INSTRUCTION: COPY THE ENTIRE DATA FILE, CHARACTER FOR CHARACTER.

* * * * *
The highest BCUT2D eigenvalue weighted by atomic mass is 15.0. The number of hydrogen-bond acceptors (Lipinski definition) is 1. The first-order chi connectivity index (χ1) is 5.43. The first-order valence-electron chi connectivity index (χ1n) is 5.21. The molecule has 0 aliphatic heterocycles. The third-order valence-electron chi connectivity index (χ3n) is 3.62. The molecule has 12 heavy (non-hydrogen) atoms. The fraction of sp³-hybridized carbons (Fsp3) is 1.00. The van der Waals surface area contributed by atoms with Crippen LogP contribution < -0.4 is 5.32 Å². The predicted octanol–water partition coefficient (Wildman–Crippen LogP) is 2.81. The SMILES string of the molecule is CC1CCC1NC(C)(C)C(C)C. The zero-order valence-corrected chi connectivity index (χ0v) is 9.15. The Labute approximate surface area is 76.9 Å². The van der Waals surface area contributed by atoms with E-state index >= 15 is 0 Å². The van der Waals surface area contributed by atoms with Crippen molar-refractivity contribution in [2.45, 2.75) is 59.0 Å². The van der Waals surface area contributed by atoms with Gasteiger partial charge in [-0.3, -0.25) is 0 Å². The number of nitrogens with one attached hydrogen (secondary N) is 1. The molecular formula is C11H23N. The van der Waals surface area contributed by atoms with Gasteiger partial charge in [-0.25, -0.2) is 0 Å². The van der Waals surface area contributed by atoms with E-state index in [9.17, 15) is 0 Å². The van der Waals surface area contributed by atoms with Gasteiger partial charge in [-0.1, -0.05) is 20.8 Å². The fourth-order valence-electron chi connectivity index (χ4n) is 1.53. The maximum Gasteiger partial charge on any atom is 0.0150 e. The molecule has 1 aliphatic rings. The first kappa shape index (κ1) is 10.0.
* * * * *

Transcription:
The highest BCUT2D eigenvalue weighted by atomic mass is 15.0. The number of hydrogen-bond acceptors (Lipinski definition) is 1. The first-order chi connectivity index (χ1) is 5.43. The first-order valence-electron chi connectivity index (χ1n) is 5.21. The molecule has 0 aliphatic heterocycles. The third-order valence-electron chi connectivity index (χ3n) is 3.62. The molecule has 12 heavy (non-hydrogen) atoms. The fraction of sp³-hybridized carbons (Fsp3) is 1.00. The van der Waals surface area contributed by atoms with Crippen LogP contribution < -0.4 is 5.32 Å². The predicted octanol–water partition coefficient (Wildman–Crippen LogP) is 2.81. The SMILES string of the molecule is CC1CCC1NC(C)(C)C(C)C. The zero-order valence-corrected chi connectivity index (χ0v) is 9.15. The Labute approximate surface area is 76.9 Å². The van der Waals surface area contributed by atoms with E-state index >= 15 is 0 Å². The van der Waals surface area contributed by atoms with Crippen molar-refractivity contribution in [2.45, 2.75) is 59.0 Å². The van der Waals surface area contributed by atoms with Gasteiger partial charge in [-0.3, -0.25) is 0 Å². The number of nitrogens with one attached hydrogen (secondary N) is 1. The molecular formula is C11H23N. The van der Waals surface area contributed by atoms with Gasteiger partial charge in [-0.25, -0.2) is 0 Å². The van der Waals surface area contributed by atoms with E-state index in [9.17, 15) is 0 Å². The van der Waals surface area contributed by atoms with Gasteiger partial charge in [-0.1, -0.05) is 20.8 Å². The fourth-order valence-electron chi connectivity index (χ4n) is 1.53. The maximum Gasteiger partial charge on any atom is 0.0150 e. The molecule has 1 aliphatic rings. The first kappa shape index (κ1) is 10.0.